The Intelligence Wars Are Likely to Heat Up Again Soon

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The intelligence wars look likely to start up again in the near future. For those of you who aren’t familiar with them, here’s the nickel version.

Variation in intelligence, as measured by IQ tests, is generally thought to be partly a result of genes and partly a result of environment and upbringing. This is hardly controversial since the same is true of lots of human characteristics, but in the case of IQ it’s inevitably bound up in racial politics: If intelligence is partly mediated by genes, then it’s possible that different races have different average IQs. This is the case that Charles Murray and Richard Herrnstein made two decades ago in The Bell Curve. The reason this is more inflammatory than, say, racial differences in eye color or curly hair should be obvious.

So far, there’s little persuasive evidence for racial differences in intelligence. What’s more, the evidence we do have is mostly ecological in nature, involving comparisons at a group level. That’s interesting, but it will never be conclusive. Eventually, if you want to make a case for or against racial differences, you’re going to have to get down to the biochemical level and take a look at genes that affect the cognitive factors that make up overall intelligence (short-term memory, pattern recognition, etc.). That’s been a pipe dream for years, but not any longer. Last month, a team of 30 researchers published a study showing correlations between 40 newly-discovered gene variations and scores on IQ tests:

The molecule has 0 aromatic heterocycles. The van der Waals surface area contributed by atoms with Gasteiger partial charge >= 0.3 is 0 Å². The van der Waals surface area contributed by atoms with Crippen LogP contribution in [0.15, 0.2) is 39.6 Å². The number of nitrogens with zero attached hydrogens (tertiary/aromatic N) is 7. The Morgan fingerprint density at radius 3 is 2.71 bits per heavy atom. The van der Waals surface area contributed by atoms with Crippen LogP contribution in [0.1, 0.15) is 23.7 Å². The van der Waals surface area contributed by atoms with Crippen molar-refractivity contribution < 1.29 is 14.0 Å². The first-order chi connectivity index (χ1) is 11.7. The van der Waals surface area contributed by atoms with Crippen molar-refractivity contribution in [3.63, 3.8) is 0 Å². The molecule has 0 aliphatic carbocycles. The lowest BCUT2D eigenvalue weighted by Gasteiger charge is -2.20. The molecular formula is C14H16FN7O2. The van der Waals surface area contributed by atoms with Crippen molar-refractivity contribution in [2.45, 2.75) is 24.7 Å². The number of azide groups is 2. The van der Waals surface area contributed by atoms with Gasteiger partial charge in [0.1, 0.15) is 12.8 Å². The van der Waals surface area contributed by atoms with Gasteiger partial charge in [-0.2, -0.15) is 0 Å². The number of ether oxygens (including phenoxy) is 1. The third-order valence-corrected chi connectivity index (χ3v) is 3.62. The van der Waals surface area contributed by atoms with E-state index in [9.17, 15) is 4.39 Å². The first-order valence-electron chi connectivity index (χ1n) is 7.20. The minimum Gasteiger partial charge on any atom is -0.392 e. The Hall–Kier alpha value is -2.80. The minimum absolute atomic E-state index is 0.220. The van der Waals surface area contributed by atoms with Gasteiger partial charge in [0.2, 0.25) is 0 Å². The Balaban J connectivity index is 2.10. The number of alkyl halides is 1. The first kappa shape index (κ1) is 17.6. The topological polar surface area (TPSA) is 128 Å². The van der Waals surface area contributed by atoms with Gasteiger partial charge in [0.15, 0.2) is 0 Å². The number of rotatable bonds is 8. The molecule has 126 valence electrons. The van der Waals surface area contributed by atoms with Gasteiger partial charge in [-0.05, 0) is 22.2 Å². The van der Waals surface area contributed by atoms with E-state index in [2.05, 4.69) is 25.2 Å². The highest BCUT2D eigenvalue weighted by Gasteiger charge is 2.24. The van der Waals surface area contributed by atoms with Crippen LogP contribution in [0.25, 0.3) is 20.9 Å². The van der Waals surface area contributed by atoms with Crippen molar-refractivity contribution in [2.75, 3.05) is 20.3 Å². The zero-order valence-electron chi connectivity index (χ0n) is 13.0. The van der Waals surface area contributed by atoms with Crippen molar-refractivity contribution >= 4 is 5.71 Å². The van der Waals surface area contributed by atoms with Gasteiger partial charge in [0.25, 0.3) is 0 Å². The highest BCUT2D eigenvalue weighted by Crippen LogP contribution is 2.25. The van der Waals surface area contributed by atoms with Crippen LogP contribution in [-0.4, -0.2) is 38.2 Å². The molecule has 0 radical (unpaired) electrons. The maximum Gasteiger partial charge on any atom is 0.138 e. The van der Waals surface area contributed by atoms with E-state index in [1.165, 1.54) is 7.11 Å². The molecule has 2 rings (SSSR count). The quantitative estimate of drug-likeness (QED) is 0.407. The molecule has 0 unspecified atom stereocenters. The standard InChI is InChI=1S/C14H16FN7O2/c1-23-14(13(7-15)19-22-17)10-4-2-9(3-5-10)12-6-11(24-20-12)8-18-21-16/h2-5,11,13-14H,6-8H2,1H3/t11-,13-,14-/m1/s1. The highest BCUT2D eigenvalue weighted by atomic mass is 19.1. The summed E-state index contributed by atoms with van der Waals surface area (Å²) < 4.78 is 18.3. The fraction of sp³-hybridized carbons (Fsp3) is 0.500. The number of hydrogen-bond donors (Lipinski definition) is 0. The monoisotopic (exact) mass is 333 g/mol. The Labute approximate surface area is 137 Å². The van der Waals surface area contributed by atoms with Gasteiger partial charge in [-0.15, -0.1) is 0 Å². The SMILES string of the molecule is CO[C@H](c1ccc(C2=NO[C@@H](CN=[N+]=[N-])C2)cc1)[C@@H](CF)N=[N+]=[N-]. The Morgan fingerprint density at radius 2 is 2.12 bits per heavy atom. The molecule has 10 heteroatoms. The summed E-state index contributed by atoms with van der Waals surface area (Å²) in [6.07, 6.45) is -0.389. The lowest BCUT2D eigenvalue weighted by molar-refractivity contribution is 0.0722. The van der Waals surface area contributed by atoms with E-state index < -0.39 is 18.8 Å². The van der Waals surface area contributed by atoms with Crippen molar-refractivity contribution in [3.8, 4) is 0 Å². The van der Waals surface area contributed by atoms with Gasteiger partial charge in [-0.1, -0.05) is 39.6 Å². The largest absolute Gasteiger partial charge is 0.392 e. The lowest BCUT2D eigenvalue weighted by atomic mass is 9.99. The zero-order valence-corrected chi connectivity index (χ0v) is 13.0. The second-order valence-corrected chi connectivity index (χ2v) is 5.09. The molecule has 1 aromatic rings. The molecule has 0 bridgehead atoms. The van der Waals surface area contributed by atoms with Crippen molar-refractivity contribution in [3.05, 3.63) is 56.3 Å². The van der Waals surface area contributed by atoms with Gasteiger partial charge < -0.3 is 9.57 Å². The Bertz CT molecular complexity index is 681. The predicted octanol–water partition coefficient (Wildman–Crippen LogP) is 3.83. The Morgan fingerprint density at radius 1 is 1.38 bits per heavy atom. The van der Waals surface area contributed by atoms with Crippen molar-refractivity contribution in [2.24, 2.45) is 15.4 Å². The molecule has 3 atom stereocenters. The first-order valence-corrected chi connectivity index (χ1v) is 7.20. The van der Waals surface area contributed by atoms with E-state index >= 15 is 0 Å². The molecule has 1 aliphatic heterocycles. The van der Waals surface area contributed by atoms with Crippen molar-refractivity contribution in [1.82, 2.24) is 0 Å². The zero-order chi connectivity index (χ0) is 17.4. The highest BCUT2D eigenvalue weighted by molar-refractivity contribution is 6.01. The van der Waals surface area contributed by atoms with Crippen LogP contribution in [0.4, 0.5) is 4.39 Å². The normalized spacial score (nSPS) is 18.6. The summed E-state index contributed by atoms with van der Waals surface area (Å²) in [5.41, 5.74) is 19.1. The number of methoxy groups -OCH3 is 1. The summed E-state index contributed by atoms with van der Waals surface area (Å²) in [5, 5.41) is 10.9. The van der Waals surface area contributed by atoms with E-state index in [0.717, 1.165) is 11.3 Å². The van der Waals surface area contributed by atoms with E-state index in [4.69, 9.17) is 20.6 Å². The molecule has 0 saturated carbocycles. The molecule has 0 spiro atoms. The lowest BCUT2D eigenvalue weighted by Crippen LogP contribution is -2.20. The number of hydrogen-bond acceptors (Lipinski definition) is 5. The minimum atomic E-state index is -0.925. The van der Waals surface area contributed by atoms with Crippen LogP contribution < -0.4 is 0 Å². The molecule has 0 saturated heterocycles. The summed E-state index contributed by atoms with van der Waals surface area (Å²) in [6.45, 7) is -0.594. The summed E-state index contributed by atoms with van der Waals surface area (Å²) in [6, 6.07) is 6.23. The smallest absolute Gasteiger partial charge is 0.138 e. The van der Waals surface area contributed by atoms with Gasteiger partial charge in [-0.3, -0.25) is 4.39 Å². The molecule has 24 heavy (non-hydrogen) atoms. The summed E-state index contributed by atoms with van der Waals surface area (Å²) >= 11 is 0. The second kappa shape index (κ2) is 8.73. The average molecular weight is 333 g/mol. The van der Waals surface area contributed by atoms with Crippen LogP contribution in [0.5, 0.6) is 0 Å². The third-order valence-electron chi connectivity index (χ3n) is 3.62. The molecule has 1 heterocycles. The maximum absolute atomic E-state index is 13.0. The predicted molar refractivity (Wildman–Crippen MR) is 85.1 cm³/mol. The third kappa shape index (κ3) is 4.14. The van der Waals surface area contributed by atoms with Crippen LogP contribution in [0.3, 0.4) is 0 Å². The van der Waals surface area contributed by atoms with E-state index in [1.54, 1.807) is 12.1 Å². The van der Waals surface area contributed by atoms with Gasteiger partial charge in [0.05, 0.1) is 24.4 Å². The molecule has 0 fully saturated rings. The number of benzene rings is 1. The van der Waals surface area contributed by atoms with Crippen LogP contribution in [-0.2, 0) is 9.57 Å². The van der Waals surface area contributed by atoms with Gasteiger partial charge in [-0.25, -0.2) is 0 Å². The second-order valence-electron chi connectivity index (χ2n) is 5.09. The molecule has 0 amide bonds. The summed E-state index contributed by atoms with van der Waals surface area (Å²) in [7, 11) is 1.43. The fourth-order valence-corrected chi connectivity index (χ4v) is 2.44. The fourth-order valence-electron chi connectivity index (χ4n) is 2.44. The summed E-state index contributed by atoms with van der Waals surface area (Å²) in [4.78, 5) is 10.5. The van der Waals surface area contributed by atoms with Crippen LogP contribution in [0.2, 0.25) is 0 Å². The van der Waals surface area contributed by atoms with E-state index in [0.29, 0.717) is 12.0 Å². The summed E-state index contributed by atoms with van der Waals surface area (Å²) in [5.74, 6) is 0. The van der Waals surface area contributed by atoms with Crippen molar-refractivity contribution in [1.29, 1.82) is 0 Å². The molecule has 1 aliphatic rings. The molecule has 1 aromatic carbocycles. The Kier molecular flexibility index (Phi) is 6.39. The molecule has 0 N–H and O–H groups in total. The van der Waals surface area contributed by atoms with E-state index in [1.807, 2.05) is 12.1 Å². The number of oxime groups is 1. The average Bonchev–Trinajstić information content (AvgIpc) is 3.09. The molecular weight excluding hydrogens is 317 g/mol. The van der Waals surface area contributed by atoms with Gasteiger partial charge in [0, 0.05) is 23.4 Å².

We combined genome-wide association study (GWAS) data for intelligence in 78,308 unrelated individuals from 13 cohorts….All association studies were performed on individuals of European descent….Our calculations show that the current results explain up to 4.8% of the variance in intelligence and that on average across the four samples there is a 1.9-fold increase in explained variance in comparison to the most recent GWAS on intelligence.

You may not think that 4.8 percent is a lot, but it is. And the genomic revolution that led to these results is only a few years old. In another few years we’ll be up to 20 or 30 or 40 percent. Nor is this just about intelligence, either. Here’s a chart showing the association of the newly discovered genetic variations on different characteristics:

Over at Vox, Brian Resnick explains the dark side of this research:

As more people have their genomes sequenced, and as computers become more sophisticated at seeking out patterns in data, these types of studies will proliferate. But there’s also a deep uneasiness at the heart of this research — it is easily misused by people who want to make claims about racial superiority and differences between groups. Such concerns prompted Nature to run an editorial stressing that the new science of genetics and intelligence comes to no such conclusions. “Environment is crucial, too,” Nature emphasized. “The existence of genes ‘for’ intelligence would not imply that education is wasted on people without those genes. Geneticists burned down that straw man long ago.”

Also, nothing in this work suggests there are genetic difference in intelligence when comparing people of different ancestries. If anything, it suggests that the genetics that give rise to IQ are more subtle and intricate than we can ever really understand

This research can be easily misused, but it can also be properly used. It’s still way too early for it to point toward any conclusions about group differences in cognitive abilities, but in a few years it will start to provide meaningful real-world results. This doesn’t bother me too much since I think the research will show either zero or minuscule differences between racial groups. But it might not. You never know with science.

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Clara Jeffery, Editor-in-Chief

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